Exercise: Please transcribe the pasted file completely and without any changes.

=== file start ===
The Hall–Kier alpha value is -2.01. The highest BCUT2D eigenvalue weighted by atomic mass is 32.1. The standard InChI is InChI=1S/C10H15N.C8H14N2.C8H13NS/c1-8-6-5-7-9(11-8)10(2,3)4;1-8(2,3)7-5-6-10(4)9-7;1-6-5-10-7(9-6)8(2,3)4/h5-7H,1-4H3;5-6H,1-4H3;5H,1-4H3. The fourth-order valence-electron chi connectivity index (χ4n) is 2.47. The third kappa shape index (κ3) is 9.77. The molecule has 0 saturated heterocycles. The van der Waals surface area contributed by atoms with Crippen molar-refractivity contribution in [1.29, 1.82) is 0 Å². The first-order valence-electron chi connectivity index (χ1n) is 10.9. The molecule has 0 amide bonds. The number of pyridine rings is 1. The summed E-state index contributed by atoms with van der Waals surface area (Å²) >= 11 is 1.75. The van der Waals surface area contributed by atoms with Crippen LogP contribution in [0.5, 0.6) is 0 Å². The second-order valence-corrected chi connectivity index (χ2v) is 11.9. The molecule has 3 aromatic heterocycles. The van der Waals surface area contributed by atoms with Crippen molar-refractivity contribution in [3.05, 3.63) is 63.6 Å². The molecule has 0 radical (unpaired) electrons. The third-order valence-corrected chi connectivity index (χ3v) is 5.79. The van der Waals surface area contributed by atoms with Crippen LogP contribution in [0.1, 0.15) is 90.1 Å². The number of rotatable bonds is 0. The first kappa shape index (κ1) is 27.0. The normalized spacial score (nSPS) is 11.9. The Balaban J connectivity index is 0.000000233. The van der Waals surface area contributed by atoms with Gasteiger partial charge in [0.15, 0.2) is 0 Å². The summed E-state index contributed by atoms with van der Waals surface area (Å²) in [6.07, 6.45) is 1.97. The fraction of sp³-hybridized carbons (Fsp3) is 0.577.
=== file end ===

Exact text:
The Hall–Kier alpha value is -2.01. The highest BCUT2D eigenvalue weighted by atomic mass is 32.1. The standard InChI is InChI=1S/C10H15N.C8H14N2.C8H13NS/c1-8-6-5-7-9(11-8)10(2,3)4;1-8(2,3)7-5-6-10(4)9-7;1-6-5-10-7(9-6)8(2,3)4/h5-7H,1-4H3;5-6H,1-4H3;5H,1-4H3. The fourth-order valence-electron chi connectivity index (χ4n) is 2.47. The third kappa shape index (κ3) is 9.77. The molecule has 0 saturated heterocycles. The van der Waals surface area contributed by atoms with Crippen molar-refractivity contribution in [1.29, 1.82) is 0 Å². The first-order valence-electron chi connectivity index (χ1n) is 10.9. The molecule has 0 amide bonds. The number of pyridine rings is 1. The summed E-state index contributed by atoms with van der Waals surface area (Å²) >= 11 is 1.75. The van der Waals surface area contributed by atoms with Crippen LogP contribution in [0.5, 0.6) is 0 Å². The second-order valence-corrected chi connectivity index (χ2v) is 11.9. The molecule has 3 aromatic heterocycles. The van der Waals surface area contributed by atoms with Crippen molar-refractivity contribution in [3.05, 3.63) is 63.6 Å². The molecule has 0 radical (unpaired) electrons. The third-order valence-corrected chi connectivity index (χ3v) is 5.79. The van der Waals surface area contributed by atoms with Crippen LogP contribution in [0.1, 0.15) is 90.1 Å². The number of rotatable bonds is 0. The first kappa shape index (κ1) is 27.0. The normalized spacial score (nSPS) is 11.9. The Balaban J connectivity index is 0.000000233. The van der Waals surface area contributed by atoms with Gasteiger partial charge in [0.15, 0.2) is 0 Å². The summed E-state index contributed by atoms with van der Waals surface area (Å²) in [6.07, 6.45) is 1.97. The fraction of sp³-hybridized carbons (Fsp3) is 0.577.